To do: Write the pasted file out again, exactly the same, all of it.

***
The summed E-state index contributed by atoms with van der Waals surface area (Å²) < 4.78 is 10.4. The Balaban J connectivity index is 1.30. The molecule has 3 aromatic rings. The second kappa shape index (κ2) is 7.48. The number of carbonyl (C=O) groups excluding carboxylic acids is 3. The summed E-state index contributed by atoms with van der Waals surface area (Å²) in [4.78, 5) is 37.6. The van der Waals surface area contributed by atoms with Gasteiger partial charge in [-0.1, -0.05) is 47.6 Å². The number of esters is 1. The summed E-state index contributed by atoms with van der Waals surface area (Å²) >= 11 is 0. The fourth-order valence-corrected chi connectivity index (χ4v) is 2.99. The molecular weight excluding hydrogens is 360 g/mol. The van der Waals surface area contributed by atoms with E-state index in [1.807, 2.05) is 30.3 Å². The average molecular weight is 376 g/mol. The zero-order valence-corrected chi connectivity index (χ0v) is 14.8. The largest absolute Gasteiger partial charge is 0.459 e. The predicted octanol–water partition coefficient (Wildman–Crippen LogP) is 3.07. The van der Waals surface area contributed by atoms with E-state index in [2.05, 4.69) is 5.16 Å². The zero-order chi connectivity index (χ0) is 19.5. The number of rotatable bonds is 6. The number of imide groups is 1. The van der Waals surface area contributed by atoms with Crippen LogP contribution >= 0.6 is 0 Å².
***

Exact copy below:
The summed E-state index contributed by atoms with van der Waals surface area (Å²) < 4.78 is 10.4. The Balaban J connectivity index is 1.30. The molecule has 3 aromatic rings. The second kappa shape index (κ2) is 7.48. The number of carbonyl (C=O) groups excluding carboxylic acids is 3. The summed E-state index contributed by atoms with van der Waals surface area (Å²) in [4.78, 5) is 37.6. The van der Waals surface area contributed by atoms with Gasteiger partial charge in [-0.1, -0.05) is 47.6 Å². The number of esters is 1. The summed E-state index contributed by atoms with van der Waals surface area (Å²) >= 11 is 0. The fourth-order valence-corrected chi connectivity index (χ4v) is 2.99. The molecular weight excluding hydrogens is 360 g/mol. The van der Waals surface area contributed by atoms with E-state index in [1.807, 2.05) is 30.3 Å². The average molecular weight is 376 g/mol. The zero-order valence-corrected chi connectivity index (χ0v) is 14.8. The largest absolute Gasteiger partial charge is 0.459 e. The predicted octanol–water partition coefficient (Wildman–Crippen LogP) is 3.07. The van der Waals surface area contributed by atoms with E-state index in [2.05, 4.69) is 5.16 Å². The zero-order chi connectivity index (χ0) is 19.5. The number of rotatable bonds is 6. The number of imide groups is 1. The van der Waals surface area contributed by atoms with Crippen LogP contribution >= 0.6 is 0 Å².